Joe Biden told gist. com that he didn’t see much of a role for clean energy in America, but then added that he wanted to help China clean their coal plants (Trinko 3). For the past 4 years, Obama and his administration have tried to end coal in America and it is time we take it back. Ryan Williams, Mitt Romany’s spokesman said “Obama has waged a war on coal that has devastated the middle class and American Workers” This is completely true. No, coal is not the way of life in Washington, D.
C, but if the Obama Administration would look at the big picture, they would see that in America as a whole country, coal is a way of life in many states. Some of these states are Colorado, Wyoming, and every state in Appalachia. As election time draws near, the Romney Campaign is looking for ways to appeal to the coal miners, coal truck drivers, railroad workers, and others affected by the coal industry. “it is a narrow group of voters you’re looking at, but in those areas it is a big deal because it affects entire communities.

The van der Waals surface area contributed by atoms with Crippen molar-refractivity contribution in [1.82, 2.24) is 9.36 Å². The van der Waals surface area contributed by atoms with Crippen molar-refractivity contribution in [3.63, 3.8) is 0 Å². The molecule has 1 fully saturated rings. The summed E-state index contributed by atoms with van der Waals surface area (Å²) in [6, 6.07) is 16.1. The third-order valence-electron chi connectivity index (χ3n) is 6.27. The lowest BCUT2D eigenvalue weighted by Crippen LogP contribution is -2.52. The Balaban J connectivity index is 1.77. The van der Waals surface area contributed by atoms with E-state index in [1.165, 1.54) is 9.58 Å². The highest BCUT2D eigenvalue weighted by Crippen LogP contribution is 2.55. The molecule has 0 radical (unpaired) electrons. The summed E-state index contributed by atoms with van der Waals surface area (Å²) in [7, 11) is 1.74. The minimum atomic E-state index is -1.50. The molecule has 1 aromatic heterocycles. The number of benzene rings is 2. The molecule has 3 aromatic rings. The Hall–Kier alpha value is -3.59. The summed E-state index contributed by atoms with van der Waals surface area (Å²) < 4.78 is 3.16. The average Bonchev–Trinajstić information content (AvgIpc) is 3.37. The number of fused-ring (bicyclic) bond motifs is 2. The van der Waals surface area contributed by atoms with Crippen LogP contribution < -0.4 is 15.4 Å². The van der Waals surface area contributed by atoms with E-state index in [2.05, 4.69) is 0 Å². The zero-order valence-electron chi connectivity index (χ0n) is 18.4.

It really is their whole livelihood. People who work in the coal industry and their family and friends will become single-issue voters this year”, says Kristen Kukowski, secretary for the Republican National Committee. She is right. The coal industry is a livelihood, and had been bringing people together for centuries. Coal towns stick together, so if Romney gets in good with one small coal town, other towns are sure to follow. His approach to attract miners has had a positive effect and will continue to do so as long as Obama pushes his strict regulations.
Jason Hayes, communications director for the American Coal Council says “the industry over the past few decades had invested over $100 billion in cleaning up emissions and it’s already been effective. All of the important noxious pollutants have decreased markedly over the last 30 to 40 years. We’ve been doing all of this on top of dealing with everything else. ” Coal may not be green, but it is a source of energy American needs. It is cheap and efficient. Without coal, America wouldn’t be anywhere near where it is today. The coal mined here isn’t just used for energy.
America’s coal makes steel. Steel is used for thousands of things. If coal is gone, not only will our electric and heat bills increase, but the price of steel with be outrageous. “The environmental benefits that we’re hearing about are questionable, but the job losses are real and they are happening to thousands right now” Hayes adds. It is up to us to change the way things in America are going. This is our country, Not Washington’s. So in the 2012 Presidential Election, vote for the working class, vote for coal, vote for Romney! You could be the one vote it takes to make coal win.